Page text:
Second book in the Red Sonja novel series, I was curious to read it after reading the first installment, _Ring of Ikribu_, I wanted to know if some of the positives of the first volume (a decent supporting cast, at least one other strong female character, Red Sonja not being sexualized, decent monsters, and decent combat scenes) continued and if some of the negatives (Red Sonja not actually essential to her own story) were remedied. The positives continued (if anything Sonja was even less sexual Second book in the Red Sonja novel series, I was curious to read it after reading the first installment, _Ring of Ikribu_, I wanted to know if some of the positives of the first volume (a decent supporting cast, at least one other strong female character, Red Sonja not being sexualized, decent monsters, and decent combat scenes) continued and if some of the negatives (Red Sonja not actually essential to her own story) were remedied. The positives continued (if anything Sonja was even less sexualized, not that she was viewed that way much at all in the first novel) but the negatives? Eh a bit, maybe. The story got going a lot faster than _Ring of Ikribu_, pretty much jumping right into the action. Sonja is accused of murdering a commander of a fort in Zamora, a Captain Vos (who we never see or meet, as he is already dead before the book begins). Sonja has to flee in the middle of the night in the first few pages of the novel. Sonja suspects that Vos was killed by the now new commander of the frontier fort, Keldum, and makes her way east of the fort, onto the steppe, hoping to avoid being captured and killed. Keldum won’t let Red Sonja get away and pursues her with a large number of soldiers (two hundred I believe), most of whom are faceless and nameless save two, Keldum’s second in command, Gevem (who is an important figure in the book) and Peth, a strange, perhaps not evil mercenary who can roll the bones to perform divinations. Continuing for a few tense pages, scenes of Sonja and the soldiers chasing each other across the wide, open steppe, both wary of resting but not wanting to kill their mounts, things look grim for Sonja until she finds an unexpected city in the grassland, one where she can at least get some food, fodder for her horse, and maybe rest under shelter. However, she understandably hesitates, for outside the city are six young women, dead, hanging outside and beaten and drained of blood. More angry than fearful over this discovery, Sonja decides she has little choice and makes her way into the city (the city of Elkad) because she does need rest and supplies (though she resolves to bring up the disgusting loss of life any chance she gets). To say much more is spoiler territory, but it involves intrigue within the city, including the city’s two rulers (Hefei, a heavyset female ruler and Mophis, a high priest, “tall, cadaverous, pale as the wind”), a younger priest who seems good in nature (by the name of Sost), his semi-forbidden friend, a temple virgin and potential one day sacrifice (Tiamu; the two are obviously in love with one another and though their sect allows them to talk forbids a relationships aside from a casual friendship), and later a sorcerer/god just outside the city who may or may not be good (or his idea of good might in fact be either outright evil or at the very least rather cavalier on the idea of friendly fire and collateral casualties), oh and a prophecy that may involved a red-haired warrior (could it be a woman people ask in astonishment) and, maybe, perhaps Tiamu (spoiler, it does). Oh and also the plot (and the prophecy) gets tied up in defeating a vague threat called the Earth-folk, unseen, evil, bloodthirsty beings the sacrifices were intended for and everyone in the city lives in fear of, giving the area a vague sense of evil that everyone, including Sonja, can feel. Can the Earth-folk be defeated? What are they exactly? Are they the real threat, or is the priesthood (or both)? Some good combat scenes, a lot less monsters than the first volume in the series (and sorry if this is spoiler, but the Earth-folk are largely kept vague, faces in glowing red mist sort of spiritual creatures that surprisingly don’t figure into most of the novel). Lots of back and forth inside and outside the city as various characters go back and forth almost in a revolving door. Sometimes motivations could be strange (when Gevem casually murders one of the palace guards in Elkad but most of all Keldum’s Captain Ahab-esque obsession with capturing Red Sonja, an obsession that leads him to abandon his fort, see his men whittled down, pass up on riches along the way, to obtain a woman who clearly does not want him, though to be fair his obsession may be wrapped up in the prophecy involving defeat of the Earth-folk). However, just like _Ring of Ikribu_, Sonja doesn’t kill all of the villains this time around (arguably there are more than the two of the last book, but she only kills one of them in this novel and again the defeat of one of them is completely off camera and not “seen” by the reader). If anything, Sonja once again acts as a catalyst to propel another female character to growth (in _Ring of Ikribu_ it was Tias, this time Tiamu, with Tiamu a much more fleshed out and sympathetic character, looking almost like the writers are honing their craft a bit or getting a better feel of what they want to do). Absolutely nothing wrong with advancing the growth and destiny of a secondary female character, I just find it remarkable. I continue to find the setting sort of fantasy generic, very thin, as I struggle to remember the name of a place and to get any sense of place or local color (say in comparison to Gondor, the Shire, Waterdeep, or any of the places in Peter Brett’s Demon Cycle saga or the world of Robert Jordan’s Wheel of Time series). Every place might vary in what horrible thing is bedeviling it, but all seem cut of the same cloth as far as arms, armor, architecture, etc. though both novels did give some sense of the natural history of the place: “Turning, she saw one of the scrawny steppe-birds sitting on a nearby shrub, and was astonished. Those birds were so lean and bedraggled that they appeared half dead, and never had Sonja heard one sing. Yet this one was trilling a song that seemed born of true joy.” Maybe not quite the thrush Bilbo Baggins and the Dwarves encountered on Lonely Mountain, but it is a start. I would like more details like this, more of a feel that the world Red Sonja carves her way through is real and a place. That more than anything has been my main problem with the Hyborian stories I have read in comics and in novel form, that the world doesn’t feel as vivid and alive as it could be, though perhaps this is a necessary side effect of avoiding the trappings and tropes of epic high fantasy with its continent-spanning adventures and grand destinies that span whole series of books (with these Hyborian stories more akin to gunslinger Westerns; a stranger like Red Sonja riding into town, dealing with the local evil, and off to another episodic adventure, probably involving killing a sorcerer, his monster buddies, and a few treacherous swordsmen while she helps good local people).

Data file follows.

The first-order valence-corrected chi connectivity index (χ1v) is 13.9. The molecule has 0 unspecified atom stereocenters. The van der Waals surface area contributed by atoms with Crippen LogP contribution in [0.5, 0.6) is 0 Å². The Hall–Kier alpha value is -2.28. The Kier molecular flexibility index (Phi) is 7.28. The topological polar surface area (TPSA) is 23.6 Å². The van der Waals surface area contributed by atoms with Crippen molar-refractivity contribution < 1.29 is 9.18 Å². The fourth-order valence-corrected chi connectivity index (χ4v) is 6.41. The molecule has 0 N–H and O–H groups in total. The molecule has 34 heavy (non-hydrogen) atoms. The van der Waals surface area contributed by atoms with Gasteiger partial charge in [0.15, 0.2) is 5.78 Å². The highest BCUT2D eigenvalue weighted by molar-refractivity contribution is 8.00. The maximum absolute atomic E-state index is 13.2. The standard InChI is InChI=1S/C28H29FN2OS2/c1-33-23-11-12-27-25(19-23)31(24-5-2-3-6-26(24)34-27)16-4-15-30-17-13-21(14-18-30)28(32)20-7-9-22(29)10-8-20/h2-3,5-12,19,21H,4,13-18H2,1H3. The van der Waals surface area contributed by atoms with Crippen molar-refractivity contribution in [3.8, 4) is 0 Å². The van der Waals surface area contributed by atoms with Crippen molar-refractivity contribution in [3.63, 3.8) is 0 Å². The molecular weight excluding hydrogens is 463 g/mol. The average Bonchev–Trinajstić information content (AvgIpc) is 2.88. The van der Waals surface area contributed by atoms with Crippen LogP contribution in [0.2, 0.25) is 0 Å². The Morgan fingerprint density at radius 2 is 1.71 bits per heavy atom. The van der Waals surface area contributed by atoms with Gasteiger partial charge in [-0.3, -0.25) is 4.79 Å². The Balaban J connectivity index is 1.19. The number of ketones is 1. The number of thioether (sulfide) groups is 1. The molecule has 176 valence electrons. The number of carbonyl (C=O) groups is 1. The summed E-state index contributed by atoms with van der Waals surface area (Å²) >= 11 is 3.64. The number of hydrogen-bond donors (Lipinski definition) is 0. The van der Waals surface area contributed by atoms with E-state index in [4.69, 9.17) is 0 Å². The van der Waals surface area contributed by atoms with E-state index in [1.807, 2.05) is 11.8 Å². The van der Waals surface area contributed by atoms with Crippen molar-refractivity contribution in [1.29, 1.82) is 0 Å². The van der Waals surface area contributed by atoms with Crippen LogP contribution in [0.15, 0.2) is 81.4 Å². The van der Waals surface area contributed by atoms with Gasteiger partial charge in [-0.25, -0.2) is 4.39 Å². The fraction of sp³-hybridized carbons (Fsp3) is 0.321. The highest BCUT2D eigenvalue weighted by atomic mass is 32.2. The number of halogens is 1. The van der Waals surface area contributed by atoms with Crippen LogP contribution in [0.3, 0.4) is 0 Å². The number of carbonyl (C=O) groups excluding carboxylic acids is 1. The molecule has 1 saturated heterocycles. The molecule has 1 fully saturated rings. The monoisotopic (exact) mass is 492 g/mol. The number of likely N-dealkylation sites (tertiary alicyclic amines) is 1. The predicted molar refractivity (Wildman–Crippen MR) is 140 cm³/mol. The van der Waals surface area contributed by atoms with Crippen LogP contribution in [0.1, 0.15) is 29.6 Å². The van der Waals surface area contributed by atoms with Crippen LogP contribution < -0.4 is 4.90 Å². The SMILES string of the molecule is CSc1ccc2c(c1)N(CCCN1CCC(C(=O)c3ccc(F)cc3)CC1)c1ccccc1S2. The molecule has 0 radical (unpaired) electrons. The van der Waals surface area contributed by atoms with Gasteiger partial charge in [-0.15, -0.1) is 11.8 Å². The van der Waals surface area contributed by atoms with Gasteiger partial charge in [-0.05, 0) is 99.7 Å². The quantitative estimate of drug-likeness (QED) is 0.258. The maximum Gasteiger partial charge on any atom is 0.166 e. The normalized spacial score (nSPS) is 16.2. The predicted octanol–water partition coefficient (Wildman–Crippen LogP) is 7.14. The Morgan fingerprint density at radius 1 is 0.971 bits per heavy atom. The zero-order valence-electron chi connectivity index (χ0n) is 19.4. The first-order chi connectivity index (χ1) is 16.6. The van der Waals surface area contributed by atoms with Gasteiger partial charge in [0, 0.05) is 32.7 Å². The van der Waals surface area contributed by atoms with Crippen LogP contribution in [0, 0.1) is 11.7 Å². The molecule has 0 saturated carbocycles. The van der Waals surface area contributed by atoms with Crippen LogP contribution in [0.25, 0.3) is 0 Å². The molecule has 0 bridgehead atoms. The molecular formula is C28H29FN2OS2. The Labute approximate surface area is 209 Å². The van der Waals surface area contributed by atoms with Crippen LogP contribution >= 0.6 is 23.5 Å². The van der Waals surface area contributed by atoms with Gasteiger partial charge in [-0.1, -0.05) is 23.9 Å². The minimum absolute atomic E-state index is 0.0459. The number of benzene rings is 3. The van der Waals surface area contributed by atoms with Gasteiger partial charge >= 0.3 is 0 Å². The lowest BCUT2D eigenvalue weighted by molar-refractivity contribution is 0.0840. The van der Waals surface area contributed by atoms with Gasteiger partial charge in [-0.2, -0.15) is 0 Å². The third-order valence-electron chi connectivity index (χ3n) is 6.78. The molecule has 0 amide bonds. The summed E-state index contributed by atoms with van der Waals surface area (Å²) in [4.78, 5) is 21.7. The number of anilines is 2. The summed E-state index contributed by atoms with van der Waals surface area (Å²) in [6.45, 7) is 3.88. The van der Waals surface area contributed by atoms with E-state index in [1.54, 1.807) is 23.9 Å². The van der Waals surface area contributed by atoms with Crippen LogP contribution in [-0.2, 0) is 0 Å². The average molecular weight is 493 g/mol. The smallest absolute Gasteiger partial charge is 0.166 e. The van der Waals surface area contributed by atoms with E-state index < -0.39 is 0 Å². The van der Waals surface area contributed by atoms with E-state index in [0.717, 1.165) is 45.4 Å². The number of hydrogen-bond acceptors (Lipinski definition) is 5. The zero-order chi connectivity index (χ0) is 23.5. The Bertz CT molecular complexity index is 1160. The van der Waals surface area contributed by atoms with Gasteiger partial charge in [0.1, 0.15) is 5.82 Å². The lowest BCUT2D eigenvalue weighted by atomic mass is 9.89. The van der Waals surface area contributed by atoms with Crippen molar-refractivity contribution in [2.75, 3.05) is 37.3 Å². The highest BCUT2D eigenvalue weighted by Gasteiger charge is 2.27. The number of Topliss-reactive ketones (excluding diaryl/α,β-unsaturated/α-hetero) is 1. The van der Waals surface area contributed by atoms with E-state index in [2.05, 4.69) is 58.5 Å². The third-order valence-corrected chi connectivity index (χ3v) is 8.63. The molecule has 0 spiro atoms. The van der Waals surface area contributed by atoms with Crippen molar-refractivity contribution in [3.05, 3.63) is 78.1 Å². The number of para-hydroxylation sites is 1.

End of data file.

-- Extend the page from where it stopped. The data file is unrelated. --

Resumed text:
2. 5 out of 5